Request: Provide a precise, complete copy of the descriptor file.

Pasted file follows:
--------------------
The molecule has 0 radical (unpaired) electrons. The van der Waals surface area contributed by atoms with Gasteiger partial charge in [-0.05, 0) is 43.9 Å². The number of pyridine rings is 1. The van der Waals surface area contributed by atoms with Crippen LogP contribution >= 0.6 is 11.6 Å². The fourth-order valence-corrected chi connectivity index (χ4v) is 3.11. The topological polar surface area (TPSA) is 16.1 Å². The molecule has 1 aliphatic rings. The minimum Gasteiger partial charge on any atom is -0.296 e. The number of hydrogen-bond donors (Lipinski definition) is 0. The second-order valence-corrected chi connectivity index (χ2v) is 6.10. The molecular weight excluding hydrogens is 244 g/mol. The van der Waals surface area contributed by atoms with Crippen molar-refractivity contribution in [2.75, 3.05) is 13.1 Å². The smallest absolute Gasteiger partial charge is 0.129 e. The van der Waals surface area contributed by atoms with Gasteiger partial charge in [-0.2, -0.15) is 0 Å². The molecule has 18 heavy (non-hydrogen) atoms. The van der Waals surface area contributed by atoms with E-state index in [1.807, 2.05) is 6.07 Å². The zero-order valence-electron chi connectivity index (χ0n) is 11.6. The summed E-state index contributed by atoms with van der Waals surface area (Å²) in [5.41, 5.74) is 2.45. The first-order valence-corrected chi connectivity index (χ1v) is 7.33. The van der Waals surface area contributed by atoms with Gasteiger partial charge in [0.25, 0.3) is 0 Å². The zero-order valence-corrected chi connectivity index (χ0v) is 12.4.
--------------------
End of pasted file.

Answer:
The molecule has 0 radical (unpaired) electrons. The van der Waals surface area contributed by atoms with Gasteiger partial charge in [-0.05, 0) is 43.9 Å². The number of pyridine rings is 1. The van der Waals surface area contributed by atoms with Crippen LogP contribution >= 0.6 is 11.6 Å². The fourth-order valence-corrected chi connectivity index (χ4v) is 3.11. The topological polar surface area (TPSA) is 16.1 Å². The molecule has 1 aliphatic rings. The minimum Gasteiger partial charge on any atom is -0.296 e. The number of hydrogen-bond donors (Lipinski definition) is 0. The second-order valence-corrected chi connectivity index (χ2v) is 6.10. The molecular weight excluding hydrogens is 244 g/mol. The van der Waals surface area contributed by atoms with Crippen molar-refractivity contribution in [2.75, 3.05) is 13.1 Å². The smallest absolute Gasteiger partial charge is 0.129 e. The van der Waals surface area contributed by atoms with Gasteiger partial charge in [-0.2, -0.15) is 0 Å². The molecule has 18 heavy (non-hydrogen) atoms. The van der Waals surface area contributed by atoms with E-state index in [1.807, 2.05) is 6.07 Å². The zero-order valence-electron chi connectivity index (χ0n) is 11.6. The summed E-state index contributed by atoms with van der Waals surface area (Å²) in [5.41, 5.74) is 2.45. The first-order valence-corrected chi connectivity index (χ1v) is 7.33. The van der Waals surface area contributed by atoms with Gasteiger partial charge in [0.25, 0.3) is 0 Å². The zero-order valence-corrected chi connectivity index (χ0v) is 12.4.